Many in the food industry seem surprised at the positive nature of talks at the summit – though questions about inflation remain unanswered
The Downing Street garden has witnessed some infamous moments in recent times. This week’s gathering was less controversial but just as significant, as PM Rishi Sunak brought together industry representatives in the hope of pressing the reset button on food and drink in the UK.
So the stakes could not have been higher on Tuesday when the PM met more than 70 businesses and a small army of trade body bosses for crisis talks.
But did the ‘Sunak Summit’ sprout any fresh ideas, and will it mend the government’s relationship with industry?
Few knew exactly what to expect when they arrived at 9.30am on Tuesday to be escorted to an outdoor area, lined with stalls from British producers.
Also there to greet them was a raft of government ministers, not to mention two members of the cast of Jeremy Clarkson’s farming reality show, Kaleb Cooper and ‘cheerful’ Charlie Ireland – though Clarkson himself was a no-show.
Among more established industry guests were Morrisons CEO David Potts and M&S Food MD Alex Freudmann.
Sources noted a united display between environment secretary Thérèse Coffey and NFU boss Minette Batters, apparently unshaken by the former having been booed at the union’s conference in February after denying food shortages were a sign of market failure.
Pre-event mingling lasted around an hour, fuelling widely expressed doubts this was any more than a PR stunt, though one source points out “there were lots of ministers floating around and the sun was out, so everybody was happy”, at least on the surface.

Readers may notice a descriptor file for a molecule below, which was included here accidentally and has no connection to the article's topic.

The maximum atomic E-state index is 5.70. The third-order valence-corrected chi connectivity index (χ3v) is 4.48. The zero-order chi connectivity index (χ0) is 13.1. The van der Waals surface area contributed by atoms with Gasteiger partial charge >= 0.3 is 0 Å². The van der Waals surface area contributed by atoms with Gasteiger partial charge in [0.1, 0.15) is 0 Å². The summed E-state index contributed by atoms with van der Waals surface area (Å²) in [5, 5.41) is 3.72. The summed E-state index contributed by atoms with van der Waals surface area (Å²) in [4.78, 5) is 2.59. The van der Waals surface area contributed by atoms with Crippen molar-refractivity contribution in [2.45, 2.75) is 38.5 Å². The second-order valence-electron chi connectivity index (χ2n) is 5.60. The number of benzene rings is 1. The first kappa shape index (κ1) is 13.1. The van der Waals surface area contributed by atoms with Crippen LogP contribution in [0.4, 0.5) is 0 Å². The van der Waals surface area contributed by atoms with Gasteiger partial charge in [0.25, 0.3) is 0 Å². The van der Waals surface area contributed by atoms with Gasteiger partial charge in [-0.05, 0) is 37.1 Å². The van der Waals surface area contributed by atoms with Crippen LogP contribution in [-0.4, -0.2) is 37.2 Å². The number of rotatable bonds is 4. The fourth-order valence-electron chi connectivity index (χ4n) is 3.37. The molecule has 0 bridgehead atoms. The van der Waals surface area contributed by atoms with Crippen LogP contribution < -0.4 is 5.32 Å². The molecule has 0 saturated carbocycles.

Yet there was a mixture of expectation and trepidation as Sunak finally brought the crowd to attention to deliver his address.
What followed, according to one source, was a speech short on time, but notable for a direct approach, in stark contrast to the bluster of Sunak’s predecessor Boris Johnson.
“It was a blink-and-you-miss-it speech,” says one source. “But Sunak was very clear in his message.”
With the overriding point being that the government was on the side of British farmers and “here to listen”, the PM set specific commitments that any future trade deals penned by the Tories would rule out the importing of chlorinated chicken and hormone-treated beef.
It was part of a list of polices, some new, others cobbled together from ongoing consultations, that the PM unveiled for the summit (see box, right).
After Sunak’s 10-minute address, attendees broke off into four different workshops.
Sunak’s summit pledges
- At least 45,000 seasonal workers for horticulture in 2024 (plus 2,000 for poultry), an uplift of 15,000 compared with the start of 2022, with the potential for 10,000 more visas
- Reviews beginning in the autumn in the eggs and horticulture sectors
- £12m to support research projects on environmental sustainability and resilience on farms
- £30m to unlock the potential of precision breeding
- Replacement for Fruit & Vegetables Aid Scheme for England from 2026
- Plans to fold Groceries Code Adjudicator into CMA scrapped
Source: 10 Downing St
Discussions in these included setting out plans to export “great British food” to the world (talks headed by export minister Malcolm Offord and former FDF boss Ian Wright, now co-chair of the Food & Drink Exports Council).
Ensuring resilient and transparent food chains “from farm to fork” was left to Coffey and Batters, despite the previous ‘car crash’ conference events.
Meanwhile environment minister Mark Spencer led a discussion on sustainability, while Defra minister Richard Benyon focused on boosting innovation in the farming and food sector.
Yet one glaring admission, according to several sources at the event, was the lack of discussion on food inflation.